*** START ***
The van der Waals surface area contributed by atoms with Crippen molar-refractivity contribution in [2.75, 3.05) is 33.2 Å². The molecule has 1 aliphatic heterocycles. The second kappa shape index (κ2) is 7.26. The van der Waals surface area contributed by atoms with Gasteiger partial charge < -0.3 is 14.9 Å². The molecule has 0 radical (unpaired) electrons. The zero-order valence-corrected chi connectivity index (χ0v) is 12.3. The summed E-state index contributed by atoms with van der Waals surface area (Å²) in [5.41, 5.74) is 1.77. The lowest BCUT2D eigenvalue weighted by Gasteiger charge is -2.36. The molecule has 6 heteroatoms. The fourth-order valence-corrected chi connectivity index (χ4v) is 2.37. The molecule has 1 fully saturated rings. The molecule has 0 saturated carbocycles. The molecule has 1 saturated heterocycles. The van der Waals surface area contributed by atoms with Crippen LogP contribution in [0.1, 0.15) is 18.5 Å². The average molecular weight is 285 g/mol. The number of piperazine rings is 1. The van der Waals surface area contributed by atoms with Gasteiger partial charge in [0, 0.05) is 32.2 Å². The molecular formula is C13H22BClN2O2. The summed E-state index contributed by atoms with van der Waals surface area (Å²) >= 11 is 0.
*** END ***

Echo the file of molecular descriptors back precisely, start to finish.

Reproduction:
The van der Waals surface area contributed by atoms with Crippen molar-refractivity contribution in [2.75, 3.05) is 33.2 Å². The molecule has 1 aliphatic heterocycles. The second kappa shape index (κ2) is 7.26. The van der Waals surface area contributed by atoms with Gasteiger partial charge < -0.3 is 14.9 Å². The molecule has 0 radical (unpaired) electrons. The zero-order valence-corrected chi connectivity index (χ0v) is 12.3. The summed E-state index contributed by atoms with van der Waals surface area (Å²) in [5.41, 5.74) is 1.77. The lowest BCUT2D eigenvalue weighted by Gasteiger charge is -2.36. The molecule has 6 heteroatoms. The fourth-order valence-corrected chi connectivity index (χ4v) is 2.37. The molecule has 1 fully saturated rings. The molecule has 0 saturated carbocycles. The molecule has 1 saturated heterocycles. The van der Waals surface area contributed by atoms with Crippen LogP contribution in [0.1, 0.15) is 18.5 Å². The average molecular weight is 285 g/mol. The number of piperazine rings is 1. The van der Waals surface area contributed by atoms with Gasteiger partial charge in [0, 0.05) is 32.2 Å². The molecular formula is C13H22BClN2O2. The summed E-state index contributed by atoms with van der Waals surface area (Å²) >= 11 is 0.